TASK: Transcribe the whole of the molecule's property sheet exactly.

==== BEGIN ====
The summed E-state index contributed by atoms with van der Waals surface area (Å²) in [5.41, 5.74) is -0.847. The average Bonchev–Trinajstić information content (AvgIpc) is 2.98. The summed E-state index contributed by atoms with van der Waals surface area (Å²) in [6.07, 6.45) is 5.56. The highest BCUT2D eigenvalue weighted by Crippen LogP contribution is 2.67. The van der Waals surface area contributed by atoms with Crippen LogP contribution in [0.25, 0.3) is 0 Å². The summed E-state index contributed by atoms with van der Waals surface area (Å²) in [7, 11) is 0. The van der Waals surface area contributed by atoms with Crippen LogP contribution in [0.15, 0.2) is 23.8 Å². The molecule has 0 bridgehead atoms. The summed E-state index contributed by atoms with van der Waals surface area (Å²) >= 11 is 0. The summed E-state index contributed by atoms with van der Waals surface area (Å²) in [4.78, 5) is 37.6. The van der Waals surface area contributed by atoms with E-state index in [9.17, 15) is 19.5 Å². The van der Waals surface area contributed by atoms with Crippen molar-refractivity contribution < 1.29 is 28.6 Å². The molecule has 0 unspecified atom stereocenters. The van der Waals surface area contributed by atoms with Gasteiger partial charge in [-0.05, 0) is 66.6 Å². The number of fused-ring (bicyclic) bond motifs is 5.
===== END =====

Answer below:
The summed E-state index contributed by atoms with van der Waals surface area (Å²) in [5.41, 5.74) is -0.847. The average Bonchev–Trinajstić information content (AvgIpc) is 2.98. The summed E-state index contributed by atoms with van der Waals surface area (Å²) in [6.07, 6.45) is 5.56. The highest BCUT2D eigenvalue weighted by Crippen LogP contribution is 2.67. The van der Waals surface area contributed by atoms with Crippen LogP contribution in [0.25, 0.3) is 0 Å². The summed E-state index contributed by atoms with van der Waals surface area (Å²) in [7, 11) is 0. The van der Waals surface area contributed by atoms with Crippen LogP contribution in [0.15, 0.2) is 23.8 Å². The molecule has 0 bridgehead atoms. The summed E-state index contributed by atoms with van der Waals surface area (Å²) >= 11 is 0. The summed E-state index contributed by atoms with van der Waals surface area (Å²) in [4.78, 5) is 37.6. The van der Waals surface area contributed by atoms with E-state index in [9.17, 15) is 19.5 Å². The van der Waals surface area contributed by atoms with Crippen molar-refractivity contribution < 1.29 is 28.6 Å². The molecule has 0 unspecified atom stereocenters. The van der Waals surface area contributed by atoms with Gasteiger partial charge in [-0.05, 0) is 66.6 Å². The number of fused-ring (bicyclic) bond motifs is 5.